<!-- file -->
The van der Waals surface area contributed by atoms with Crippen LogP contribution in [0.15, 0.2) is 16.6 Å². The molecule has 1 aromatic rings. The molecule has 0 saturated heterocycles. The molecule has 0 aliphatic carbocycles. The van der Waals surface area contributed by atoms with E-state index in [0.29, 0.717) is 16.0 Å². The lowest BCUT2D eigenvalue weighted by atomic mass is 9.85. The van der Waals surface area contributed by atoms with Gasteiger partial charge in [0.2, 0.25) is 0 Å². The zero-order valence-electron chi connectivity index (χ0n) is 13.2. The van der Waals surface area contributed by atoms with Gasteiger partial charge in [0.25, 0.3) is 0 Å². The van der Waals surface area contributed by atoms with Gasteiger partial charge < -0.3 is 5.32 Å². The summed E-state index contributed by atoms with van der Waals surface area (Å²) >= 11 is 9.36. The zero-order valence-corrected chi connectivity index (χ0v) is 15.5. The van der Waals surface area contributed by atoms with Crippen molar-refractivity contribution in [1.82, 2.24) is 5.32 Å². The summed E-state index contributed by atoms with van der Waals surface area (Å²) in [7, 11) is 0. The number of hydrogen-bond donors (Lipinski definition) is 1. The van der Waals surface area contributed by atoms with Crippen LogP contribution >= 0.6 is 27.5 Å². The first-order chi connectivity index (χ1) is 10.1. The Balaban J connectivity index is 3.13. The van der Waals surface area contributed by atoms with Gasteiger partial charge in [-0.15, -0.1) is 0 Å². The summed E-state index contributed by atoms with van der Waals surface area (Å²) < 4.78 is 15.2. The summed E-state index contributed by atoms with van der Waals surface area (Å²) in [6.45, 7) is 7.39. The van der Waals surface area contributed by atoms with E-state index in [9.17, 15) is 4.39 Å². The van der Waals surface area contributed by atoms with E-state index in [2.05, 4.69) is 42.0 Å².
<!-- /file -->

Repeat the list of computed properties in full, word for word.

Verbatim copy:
The van der Waals surface area contributed by atoms with Crippen LogP contribution in [0.15, 0.2) is 16.6 Å². The molecule has 1 aromatic rings. The molecule has 0 saturated heterocycles. The molecule has 0 aliphatic carbocycles. The van der Waals surface area contributed by atoms with E-state index in [0.29, 0.717) is 16.0 Å². The lowest BCUT2D eigenvalue weighted by atomic mass is 9.85. The van der Waals surface area contributed by atoms with Gasteiger partial charge in [0.2, 0.25) is 0 Å². The zero-order valence-electron chi connectivity index (χ0n) is 13.2. The van der Waals surface area contributed by atoms with Gasteiger partial charge in [0.25, 0.3) is 0 Å². The van der Waals surface area contributed by atoms with Gasteiger partial charge < -0.3 is 5.32 Å². The summed E-state index contributed by atoms with van der Waals surface area (Å²) >= 11 is 9.36. The zero-order valence-corrected chi connectivity index (χ0v) is 15.5. The van der Waals surface area contributed by atoms with Crippen molar-refractivity contribution in [1.82, 2.24) is 5.32 Å². The summed E-state index contributed by atoms with van der Waals surface area (Å²) in [7, 11) is 0. The number of hydrogen-bond donors (Lipinski definition) is 1. The van der Waals surface area contributed by atoms with Crippen LogP contribution >= 0.6 is 27.5 Å². The first-order chi connectivity index (χ1) is 10.1. The Balaban J connectivity index is 3.13. The van der Waals surface area contributed by atoms with Gasteiger partial charge in [-0.15, -0.1) is 0 Å². The summed E-state index contributed by atoms with van der Waals surface area (Å²) < 4.78 is 15.2. The summed E-state index contributed by atoms with van der Waals surface area (Å²) in [6.45, 7) is 7.39. The van der Waals surface area contributed by atoms with E-state index in [9.17, 15) is 4.39 Å². The van der Waals surface area contributed by atoms with E-state index in [2.05, 4.69) is 42.0 Å².